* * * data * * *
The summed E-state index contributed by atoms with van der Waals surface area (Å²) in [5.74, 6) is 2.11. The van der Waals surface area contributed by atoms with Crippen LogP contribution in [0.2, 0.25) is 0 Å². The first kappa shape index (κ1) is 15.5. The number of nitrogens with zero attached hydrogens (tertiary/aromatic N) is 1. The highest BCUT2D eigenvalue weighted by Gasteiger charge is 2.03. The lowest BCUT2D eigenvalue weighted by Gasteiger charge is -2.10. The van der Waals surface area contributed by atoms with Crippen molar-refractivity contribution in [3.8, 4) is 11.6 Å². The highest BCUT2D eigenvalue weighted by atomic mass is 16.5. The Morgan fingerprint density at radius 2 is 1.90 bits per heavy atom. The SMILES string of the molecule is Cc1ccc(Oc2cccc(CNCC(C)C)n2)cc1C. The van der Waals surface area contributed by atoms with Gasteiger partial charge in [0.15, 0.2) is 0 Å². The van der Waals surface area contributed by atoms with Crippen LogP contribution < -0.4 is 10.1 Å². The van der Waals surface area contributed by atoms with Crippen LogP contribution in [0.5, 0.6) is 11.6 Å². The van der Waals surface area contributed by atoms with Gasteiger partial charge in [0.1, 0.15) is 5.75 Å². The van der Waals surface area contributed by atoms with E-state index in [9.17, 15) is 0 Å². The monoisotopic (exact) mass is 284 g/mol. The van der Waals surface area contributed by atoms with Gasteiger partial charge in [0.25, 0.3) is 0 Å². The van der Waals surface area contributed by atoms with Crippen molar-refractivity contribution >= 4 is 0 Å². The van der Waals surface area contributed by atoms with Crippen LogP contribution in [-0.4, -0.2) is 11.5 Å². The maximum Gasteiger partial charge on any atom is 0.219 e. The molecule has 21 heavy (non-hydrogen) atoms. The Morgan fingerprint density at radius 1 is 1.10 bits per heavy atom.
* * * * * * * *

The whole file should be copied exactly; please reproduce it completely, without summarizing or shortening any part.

The summed E-state index contributed by atoms with van der Waals surface area (Å²) in [5.74, 6) is 2.11. The van der Waals surface area contributed by atoms with Crippen LogP contribution in [0.2, 0.25) is 0 Å². The first kappa shape index (κ1) is 15.5. The number of nitrogens with zero attached hydrogens (tertiary/aromatic N) is 1. The highest BCUT2D eigenvalue weighted by Gasteiger charge is 2.03. The lowest BCUT2D eigenvalue weighted by Gasteiger charge is -2.10. The van der Waals surface area contributed by atoms with Crippen molar-refractivity contribution in [3.8, 4) is 11.6 Å². The highest BCUT2D eigenvalue weighted by atomic mass is 16.5. The Morgan fingerprint density at radius 2 is 1.90 bits per heavy atom. The SMILES string of the molecule is Cc1ccc(Oc2cccc(CNCC(C)C)n2)cc1C. The van der Waals surface area contributed by atoms with Gasteiger partial charge in [0.15, 0.2) is 0 Å². The van der Waals surface area contributed by atoms with Crippen LogP contribution < -0.4 is 10.1 Å². The van der Waals surface area contributed by atoms with Crippen LogP contribution in [0.5, 0.6) is 11.6 Å². The van der Waals surface area contributed by atoms with Gasteiger partial charge in [0.1, 0.15) is 5.75 Å². The van der Waals surface area contributed by atoms with E-state index in [9.17, 15) is 0 Å². The monoisotopic (exact) mass is 284 g/mol. The van der Waals surface area contributed by atoms with Gasteiger partial charge in [0.25, 0.3) is 0 Å². The van der Waals surface area contributed by atoms with Crippen molar-refractivity contribution >= 4 is 0 Å². The van der Waals surface area contributed by atoms with Crippen LogP contribution in [-0.4, -0.2) is 11.5 Å². The maximum Gasteiger partial charge on any atom is 0.219 e. The molecule has 21 heavy (non-hydrogen) atoms. The Morgan fingerprint density at radius 1 is 1.10 bits per heavy atom.